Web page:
Sunscreen won’t stop you making vitamin D – here’s what you should know


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Author: Karl Lawrence, Research fellow, King's College London

Original article: https://theconversation.com/sunscreen-wont-stop-you-making-vitamin-d-heres-what-you-should-know-228303


It’s all kicking off on social media, again. This time it’s about wearing sunscreen. The argument began when Tim Spector, a professor of genetic epidemiology at King’s College London, raised concerns that daily sunscreen use could lead to vitamin D deficiency.

While Spector’s post gained a lot of attention, it isn’t the first time an argument against using sunscreen has been brought to social media – with countless posts discussing the matter. Most of these concerns stem from the fact that sunscreen blocks ultraviolet (UV) radiation – which our body needs to synthesise vitamin D in the skin. Fortunately, research shows us that this is probably not an issue for most people.

Vitamin D is an essential nutrient. It helps regulate calcium absorption, which is important for bone health. A growing body of research also suggests vitamin D may be important for other aspects of health, too, including boosting immunity, reducing inflammation and keeping the heart healthy. However, more research is needed to confirm these findings.

While we can get vitamin D from certain foods – such as oily fish, egg yolks and fortified dairy products – our bodies mainly rely on sunlight to produce it in our skin.

When we’re exposed to the sun’s ultraviolet B radiation (UVB), a series of processes in our skin cells transform a cholesterol-like molecule into vitamin D3.

Since vitamin D production requires exposure to UVB radiation, it could be expected that sunscreen use inhibits vitamin D synthesis.

Sunscreen acts as a filter, absorbing or reflecting solar UV radiation. The higher a product’s sun protection factor (SPF), the better it is at preventing sunburn (which is mainly caused by UVB radiation). By preventing this radiation from reaching and mutating DNA in skin cells, sunscreens can lower skin cancer risk. Sunscreens have also been show to reduce UV-radiation-induced skin ageing.

However, sunscreens are not 100% effective – mainly because most people don’t use them as directed. People typically only apply around one-quarter to one-third of the required amount of sunscreen – and most don’t reapply as instructed. This means some UVB is still able to reach the skin’s surface.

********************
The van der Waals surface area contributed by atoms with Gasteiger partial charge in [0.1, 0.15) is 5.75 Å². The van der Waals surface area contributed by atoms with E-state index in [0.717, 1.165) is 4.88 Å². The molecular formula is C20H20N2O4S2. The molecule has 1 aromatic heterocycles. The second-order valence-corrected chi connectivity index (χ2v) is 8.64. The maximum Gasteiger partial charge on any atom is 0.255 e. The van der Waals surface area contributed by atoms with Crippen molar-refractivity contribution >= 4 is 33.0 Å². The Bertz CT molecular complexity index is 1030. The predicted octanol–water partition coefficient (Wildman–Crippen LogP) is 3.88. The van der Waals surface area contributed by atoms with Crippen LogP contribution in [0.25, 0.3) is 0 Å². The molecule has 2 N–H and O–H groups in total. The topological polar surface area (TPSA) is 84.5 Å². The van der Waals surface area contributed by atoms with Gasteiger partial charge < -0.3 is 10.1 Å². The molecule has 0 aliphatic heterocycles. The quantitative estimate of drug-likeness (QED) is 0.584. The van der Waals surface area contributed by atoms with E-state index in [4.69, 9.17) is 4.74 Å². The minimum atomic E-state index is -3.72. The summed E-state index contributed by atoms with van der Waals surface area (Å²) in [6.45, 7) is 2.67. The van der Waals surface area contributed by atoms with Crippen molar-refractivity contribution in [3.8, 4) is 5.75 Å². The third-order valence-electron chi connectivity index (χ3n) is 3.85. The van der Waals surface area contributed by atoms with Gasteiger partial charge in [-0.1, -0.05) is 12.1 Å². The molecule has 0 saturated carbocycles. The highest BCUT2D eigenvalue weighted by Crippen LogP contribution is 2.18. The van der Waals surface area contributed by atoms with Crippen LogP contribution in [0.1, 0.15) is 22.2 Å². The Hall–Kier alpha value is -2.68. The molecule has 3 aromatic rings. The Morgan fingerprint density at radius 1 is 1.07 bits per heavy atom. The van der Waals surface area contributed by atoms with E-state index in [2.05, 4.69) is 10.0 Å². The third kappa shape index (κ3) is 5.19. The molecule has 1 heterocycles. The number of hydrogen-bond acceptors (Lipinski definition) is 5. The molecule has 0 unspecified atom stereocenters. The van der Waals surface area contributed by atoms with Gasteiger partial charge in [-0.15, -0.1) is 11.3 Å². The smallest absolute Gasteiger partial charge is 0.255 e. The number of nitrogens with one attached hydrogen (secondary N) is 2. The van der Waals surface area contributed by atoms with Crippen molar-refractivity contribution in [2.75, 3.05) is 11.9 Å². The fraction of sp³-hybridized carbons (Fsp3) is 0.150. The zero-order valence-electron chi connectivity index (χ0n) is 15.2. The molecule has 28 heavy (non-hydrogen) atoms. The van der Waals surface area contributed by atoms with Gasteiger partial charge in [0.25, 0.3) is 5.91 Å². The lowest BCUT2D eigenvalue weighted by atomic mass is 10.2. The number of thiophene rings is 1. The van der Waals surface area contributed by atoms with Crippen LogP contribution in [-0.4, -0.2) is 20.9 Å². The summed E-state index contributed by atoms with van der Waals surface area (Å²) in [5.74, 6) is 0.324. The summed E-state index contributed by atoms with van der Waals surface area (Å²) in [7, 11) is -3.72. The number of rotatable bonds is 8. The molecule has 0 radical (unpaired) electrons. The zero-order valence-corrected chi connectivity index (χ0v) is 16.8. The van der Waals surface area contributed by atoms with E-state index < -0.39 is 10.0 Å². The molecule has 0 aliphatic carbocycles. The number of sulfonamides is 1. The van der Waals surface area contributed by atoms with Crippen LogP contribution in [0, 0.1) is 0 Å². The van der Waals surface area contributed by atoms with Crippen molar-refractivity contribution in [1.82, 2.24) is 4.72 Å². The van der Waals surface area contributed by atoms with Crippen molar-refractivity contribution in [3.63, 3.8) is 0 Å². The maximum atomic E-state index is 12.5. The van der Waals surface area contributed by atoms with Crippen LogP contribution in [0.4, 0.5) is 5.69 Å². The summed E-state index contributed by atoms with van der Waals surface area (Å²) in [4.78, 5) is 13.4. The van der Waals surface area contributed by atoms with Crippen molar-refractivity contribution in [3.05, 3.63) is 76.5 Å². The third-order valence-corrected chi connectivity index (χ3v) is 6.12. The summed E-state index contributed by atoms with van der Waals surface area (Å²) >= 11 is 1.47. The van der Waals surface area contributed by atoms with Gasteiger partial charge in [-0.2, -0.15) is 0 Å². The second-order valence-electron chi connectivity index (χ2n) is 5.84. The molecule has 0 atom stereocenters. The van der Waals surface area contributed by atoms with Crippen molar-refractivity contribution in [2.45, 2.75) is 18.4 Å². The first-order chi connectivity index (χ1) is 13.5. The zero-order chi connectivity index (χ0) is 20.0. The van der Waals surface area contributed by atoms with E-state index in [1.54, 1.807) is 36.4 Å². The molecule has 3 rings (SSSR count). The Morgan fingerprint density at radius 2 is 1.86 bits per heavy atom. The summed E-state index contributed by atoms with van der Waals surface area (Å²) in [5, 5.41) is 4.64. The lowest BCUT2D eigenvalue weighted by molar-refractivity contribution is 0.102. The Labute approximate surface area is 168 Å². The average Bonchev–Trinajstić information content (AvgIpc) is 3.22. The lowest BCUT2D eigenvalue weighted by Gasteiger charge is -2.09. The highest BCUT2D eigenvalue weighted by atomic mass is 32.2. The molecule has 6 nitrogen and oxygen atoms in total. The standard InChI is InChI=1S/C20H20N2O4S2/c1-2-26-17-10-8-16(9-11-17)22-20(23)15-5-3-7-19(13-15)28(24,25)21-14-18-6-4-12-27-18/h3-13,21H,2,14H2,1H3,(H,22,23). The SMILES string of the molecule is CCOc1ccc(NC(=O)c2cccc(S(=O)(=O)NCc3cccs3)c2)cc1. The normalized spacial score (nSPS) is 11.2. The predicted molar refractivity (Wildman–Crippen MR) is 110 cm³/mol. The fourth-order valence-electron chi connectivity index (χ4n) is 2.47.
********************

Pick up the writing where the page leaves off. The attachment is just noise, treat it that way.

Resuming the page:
Sunscreen and vitamin D

Many studies have investigated the effect of sunscreen use on vitamin D levels. Overall, findings indicate that with typical use, sunscreen still allows sufficient vitamin D production to happen.

In a study conducted by our research team, we performed a one-week experiment on 40 holidaymakers in Tenerife, Spain. Participants were taught to correctly apply an SPF 15 sunscreen to protect their skin.

Not only did the sunscreen protect participants from sunburn, their vitamin D levels improved. This showed us that even when sunscreen was used, a sufficient amount of UVB radiation still reached the skin, allowing vitamin D to be produced.

These findings align with two reviews that also examined real-world sunscreen use and vitamin D levels.

A woman applies sunscreen to her shoulder.
The amount of sunscreen most of us use still allows vitamin D to reach the skin’s surface.
wavebreakmedia/ Shutterstock

Most of the studies included in these reviews either reported that sunscreen use had no effect on vitamin D levels or that sunscreen use led to higher vitamin D levels. This was particularly true with field studies, which would have provided the best reflection of real-world sunscreen use and sun exposure.

However, these reviews also found several experimental studies (with more controlled conditions) that showed sunscreen use can prevent vitamin D synthesis. However, these studies used UV sources that were not representative of solar UV radiation, which may limit their relevance for real-world conclusions

Another limitation of the studies evaluated in these reviews were that most used low SPF sunscreens (around SPF 15 or lower). Public health advice recommends the use of at least SPF 30 sunscreen, which potentially could have a greater inhibitory effect on vitamin D production.

And most of these studies only used white participants. White skin has less melanin pigment, which acts as natural sunscreens – protecting against UV damage (including sunburn).

Melanin may also have a potentially small, inhibitory effect on vitamin D production. Observational studies have consistently shown that people with dark skin tend to have poorer vitamin D levels than people with lighter skin tones living at similar latitudes. This disparity becomes even more pronounced at higher latitudes, where levels of UVB radiation are lower.

One review also found that people with lighter skin types produced more vitamin D. However, this discrepancy is probably due to differences in the way the studies included in the review were conducted. Some used artificial radiation sources, which do not represent solar UV radiation and may give unrepresentative results.

There’s a clear need to conduct more studies that include people with darker skin tones and use higher SPF sunscreens. But based on the evidence we have available, typical sunscreen use does not inhibit vitamin D production. It also has the added benefit of preventing the damaging effects of UV exposure.

Given people with darker skin tones are at greater risk of having low vitamin D levels, spending more time in the sun may be of benefit. But while people with dark skin have a 20-60 times lower skin cancer risk than people with lighter skin, it’s still important to avoid the sun when it’s at its most powerful and wear sunscreen or cover up if you are outside on sunny days.